Beau’s, an Ontario-based brewery, considers the impact of carbon emissions and the need to track carbon footprints. Inorganic food is currently one of the most significant contributors to emissions, and that is why consuming organic products is at the brewery’s heart. Beau’s Local Organic is Canada’s first beer certified as both organic and carbon neutral. The beer is brewed on renewable energy and uses pure Ontario hops and 100% Quebec malts. Consumers selecting Beau’s Local Organic can rest assured that they are helping combat climate change and lowering their carbon footprint.

Nurturing Art & Music Talents

Through Social Events

  Social events are a place to go and have a good laugh and create memories, but they can also nurture talent. Think of the local jazz band, standup comedian, designer and other talents in your community. It might be surprising that some of them realized their abilities at the local craft brewery. Some found they could sing during that particular karaoke night; another discovered he is good at comedy when he got up during open mic; one came out in an outstanding outfit she made herself that no one could take their eyes off. In one way or another, the brewery has opened numerous opportunities to talented people.

Beer Collaborations

  Beer collaborations bring breweries from different areas together for the common good. The movement has seen these enterprises play an integral role in alleviating social problems. Even during the COVID-19 pandemic, breweries continue working together to make one-of-a-kind, limited-edition beers. Some brewers are now collaborating to have a more considerable effect, pairing up to create a beer that helps local charities.

  Aurochs Brewing Company in Emsworth, Pennsylvania and Richbarn Roasters is one such collaboration dedicating a portion of its income to good causes in the community. The renowned coffee maker and brewery teamed up to make the Boondock Sláinte Irish Breakfast Stout to fund good causes in the community. Twelve percent of sales of the brew, made from a blend of American oak chips, custom Brazilian coffee brew, vanilla, millet and buckwheat, goes to a program offering free coffee to homeless shelters so they may utilize their finances for other causes.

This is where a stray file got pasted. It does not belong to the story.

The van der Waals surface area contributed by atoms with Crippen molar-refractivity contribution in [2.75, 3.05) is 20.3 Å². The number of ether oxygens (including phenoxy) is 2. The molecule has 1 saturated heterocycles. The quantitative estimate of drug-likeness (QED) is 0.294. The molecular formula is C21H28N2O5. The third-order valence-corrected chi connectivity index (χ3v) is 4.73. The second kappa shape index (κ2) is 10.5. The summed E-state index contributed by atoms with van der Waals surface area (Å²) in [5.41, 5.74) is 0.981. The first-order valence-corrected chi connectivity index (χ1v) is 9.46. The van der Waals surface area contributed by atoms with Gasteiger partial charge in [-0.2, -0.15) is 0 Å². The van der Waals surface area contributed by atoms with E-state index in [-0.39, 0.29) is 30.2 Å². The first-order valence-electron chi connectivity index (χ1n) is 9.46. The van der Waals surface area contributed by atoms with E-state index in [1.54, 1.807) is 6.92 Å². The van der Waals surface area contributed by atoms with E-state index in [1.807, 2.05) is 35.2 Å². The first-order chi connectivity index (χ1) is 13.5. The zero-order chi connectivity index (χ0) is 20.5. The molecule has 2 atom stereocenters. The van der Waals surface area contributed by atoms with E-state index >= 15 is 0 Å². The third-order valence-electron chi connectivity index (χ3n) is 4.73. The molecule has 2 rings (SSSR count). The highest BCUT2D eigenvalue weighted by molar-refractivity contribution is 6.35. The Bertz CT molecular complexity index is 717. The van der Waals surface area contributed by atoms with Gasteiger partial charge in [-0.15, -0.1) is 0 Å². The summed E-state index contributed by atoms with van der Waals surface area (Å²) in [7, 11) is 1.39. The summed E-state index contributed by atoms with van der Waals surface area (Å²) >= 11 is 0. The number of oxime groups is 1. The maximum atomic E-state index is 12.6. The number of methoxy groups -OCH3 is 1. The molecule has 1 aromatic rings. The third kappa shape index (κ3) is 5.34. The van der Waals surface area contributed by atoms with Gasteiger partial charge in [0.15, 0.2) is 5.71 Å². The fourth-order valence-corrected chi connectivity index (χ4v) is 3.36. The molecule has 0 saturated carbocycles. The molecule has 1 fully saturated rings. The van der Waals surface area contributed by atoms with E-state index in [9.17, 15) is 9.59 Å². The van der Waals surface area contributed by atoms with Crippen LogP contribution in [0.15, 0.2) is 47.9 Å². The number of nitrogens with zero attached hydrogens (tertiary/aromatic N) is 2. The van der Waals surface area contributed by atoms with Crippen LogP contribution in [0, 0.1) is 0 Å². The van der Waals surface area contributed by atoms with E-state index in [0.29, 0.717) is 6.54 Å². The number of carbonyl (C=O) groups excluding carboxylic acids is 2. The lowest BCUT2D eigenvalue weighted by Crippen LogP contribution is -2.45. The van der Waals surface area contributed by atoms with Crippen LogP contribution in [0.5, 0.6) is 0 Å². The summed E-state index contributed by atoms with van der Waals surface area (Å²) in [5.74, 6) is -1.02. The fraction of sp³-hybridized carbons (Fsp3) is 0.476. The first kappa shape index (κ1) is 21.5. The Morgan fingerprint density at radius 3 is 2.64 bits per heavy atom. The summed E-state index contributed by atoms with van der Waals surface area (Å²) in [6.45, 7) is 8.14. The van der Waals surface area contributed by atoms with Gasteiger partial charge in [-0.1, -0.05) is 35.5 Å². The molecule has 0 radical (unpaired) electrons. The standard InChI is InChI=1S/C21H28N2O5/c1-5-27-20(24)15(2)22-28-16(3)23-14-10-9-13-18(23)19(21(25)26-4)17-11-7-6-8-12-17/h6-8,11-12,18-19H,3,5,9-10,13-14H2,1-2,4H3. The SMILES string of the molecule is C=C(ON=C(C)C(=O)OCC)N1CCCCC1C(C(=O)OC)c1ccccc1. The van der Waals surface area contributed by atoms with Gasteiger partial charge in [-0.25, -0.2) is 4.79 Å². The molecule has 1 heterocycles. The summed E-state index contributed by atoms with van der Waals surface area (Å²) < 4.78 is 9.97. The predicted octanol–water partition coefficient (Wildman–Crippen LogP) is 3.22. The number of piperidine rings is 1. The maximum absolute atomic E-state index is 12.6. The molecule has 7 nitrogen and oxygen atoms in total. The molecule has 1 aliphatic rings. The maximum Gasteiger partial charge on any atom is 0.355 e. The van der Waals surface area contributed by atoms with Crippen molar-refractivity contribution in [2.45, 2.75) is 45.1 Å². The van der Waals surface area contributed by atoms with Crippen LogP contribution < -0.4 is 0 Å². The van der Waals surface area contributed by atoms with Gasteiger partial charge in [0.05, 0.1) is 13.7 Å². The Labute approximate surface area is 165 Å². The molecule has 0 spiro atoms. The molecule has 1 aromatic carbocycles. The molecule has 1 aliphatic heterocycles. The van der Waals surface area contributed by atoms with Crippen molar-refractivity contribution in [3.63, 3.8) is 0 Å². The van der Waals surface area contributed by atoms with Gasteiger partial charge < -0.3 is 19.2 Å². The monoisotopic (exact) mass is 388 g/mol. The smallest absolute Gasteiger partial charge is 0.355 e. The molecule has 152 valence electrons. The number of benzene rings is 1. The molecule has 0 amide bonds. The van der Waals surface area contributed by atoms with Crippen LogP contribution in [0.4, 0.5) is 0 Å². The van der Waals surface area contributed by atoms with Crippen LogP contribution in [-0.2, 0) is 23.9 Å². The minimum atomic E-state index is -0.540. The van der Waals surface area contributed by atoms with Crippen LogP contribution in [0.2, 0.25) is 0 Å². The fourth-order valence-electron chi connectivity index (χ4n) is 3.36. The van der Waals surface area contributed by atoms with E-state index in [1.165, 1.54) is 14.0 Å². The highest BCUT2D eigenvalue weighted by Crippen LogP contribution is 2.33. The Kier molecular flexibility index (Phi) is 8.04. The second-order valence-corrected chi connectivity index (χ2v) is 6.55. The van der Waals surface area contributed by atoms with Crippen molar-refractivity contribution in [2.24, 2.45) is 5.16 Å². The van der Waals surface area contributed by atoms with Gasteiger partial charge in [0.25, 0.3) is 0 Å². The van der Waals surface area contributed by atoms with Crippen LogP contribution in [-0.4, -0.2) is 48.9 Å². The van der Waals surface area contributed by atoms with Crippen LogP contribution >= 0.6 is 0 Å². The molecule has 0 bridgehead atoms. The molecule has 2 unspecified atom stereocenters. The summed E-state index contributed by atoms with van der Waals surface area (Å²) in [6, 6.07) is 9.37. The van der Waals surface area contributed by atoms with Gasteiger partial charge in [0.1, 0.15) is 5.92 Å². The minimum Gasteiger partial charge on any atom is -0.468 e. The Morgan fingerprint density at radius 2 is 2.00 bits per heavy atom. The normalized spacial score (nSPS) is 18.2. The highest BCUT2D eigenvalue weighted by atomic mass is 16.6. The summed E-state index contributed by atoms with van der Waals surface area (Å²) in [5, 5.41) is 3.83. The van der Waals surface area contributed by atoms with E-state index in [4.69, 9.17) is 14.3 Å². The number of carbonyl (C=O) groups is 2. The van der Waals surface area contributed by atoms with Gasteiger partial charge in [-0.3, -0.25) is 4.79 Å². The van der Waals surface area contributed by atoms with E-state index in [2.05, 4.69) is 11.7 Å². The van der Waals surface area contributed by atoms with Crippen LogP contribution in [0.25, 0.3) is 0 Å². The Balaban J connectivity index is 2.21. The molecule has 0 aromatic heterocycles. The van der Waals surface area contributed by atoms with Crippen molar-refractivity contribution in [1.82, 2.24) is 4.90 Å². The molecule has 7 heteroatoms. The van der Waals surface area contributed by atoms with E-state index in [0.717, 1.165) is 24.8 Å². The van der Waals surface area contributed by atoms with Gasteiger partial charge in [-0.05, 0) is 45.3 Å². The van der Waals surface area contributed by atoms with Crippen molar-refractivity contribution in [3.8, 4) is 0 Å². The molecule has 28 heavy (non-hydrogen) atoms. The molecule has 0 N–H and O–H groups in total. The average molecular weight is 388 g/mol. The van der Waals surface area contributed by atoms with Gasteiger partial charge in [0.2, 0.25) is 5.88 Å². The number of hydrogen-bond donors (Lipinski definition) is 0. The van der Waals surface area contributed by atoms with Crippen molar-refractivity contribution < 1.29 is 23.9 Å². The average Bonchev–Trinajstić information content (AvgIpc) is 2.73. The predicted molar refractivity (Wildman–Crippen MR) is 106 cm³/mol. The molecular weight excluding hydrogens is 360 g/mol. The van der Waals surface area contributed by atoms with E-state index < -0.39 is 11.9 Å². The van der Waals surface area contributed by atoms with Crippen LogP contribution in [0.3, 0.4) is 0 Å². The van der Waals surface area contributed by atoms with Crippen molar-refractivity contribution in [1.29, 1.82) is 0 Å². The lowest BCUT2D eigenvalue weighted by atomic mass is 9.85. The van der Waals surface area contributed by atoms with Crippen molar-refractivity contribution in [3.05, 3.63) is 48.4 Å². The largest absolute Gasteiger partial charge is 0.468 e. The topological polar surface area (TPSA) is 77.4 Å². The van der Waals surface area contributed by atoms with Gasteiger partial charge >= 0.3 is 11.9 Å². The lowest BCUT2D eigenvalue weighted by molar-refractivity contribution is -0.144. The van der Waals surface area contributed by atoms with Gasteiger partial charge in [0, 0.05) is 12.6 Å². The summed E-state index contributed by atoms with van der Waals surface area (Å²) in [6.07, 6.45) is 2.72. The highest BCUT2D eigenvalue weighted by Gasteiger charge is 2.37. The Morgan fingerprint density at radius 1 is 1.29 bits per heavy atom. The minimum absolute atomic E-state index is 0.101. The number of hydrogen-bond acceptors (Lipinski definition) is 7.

In 2020, as racial abuse and police brutality aimed at people of color reached soaring heights, Weathered Souls Brewing led a nationwide beer partnership to raise awareness about the injustices that people of color experience in the U.S. The brewers inspired others in the industry to each create a version of the “Black is Beautiful” stout and contribute all the profits to organizations that advocate for police reforms or inclusion and equality. The movement surpassed everyone’s anticipation, seeing more than 1,000 breweries, both large and small, from all 50 states and more than 20 countries join the collaboration. This resulted in significant contributions to local, national and worldwide organizations as well as public acknowledgment and commitment to racial justice from thousands of brewers.

  There is an irrefutable trend in the brewing industry that breweries have gone beyond simply serving their beers to serving communities in other ways. Not all breweries achieve this in the same way, however. Some are actively involved in providing relaxing ambiances, promoting local talents through events, collaborating with local startups and advancing the local culture. Others choose the philanthropic route, working alone or in collaboration to make a difference. But, it doesn’t have to be through charitable donations alone to establish that breweries are giving back. Prioritizing sustainability, racial justice, equality and diversity within the brewery walls can have just as positive an impact. The great players above prove that sustainable and profitable businesses that promote good in society can thrive.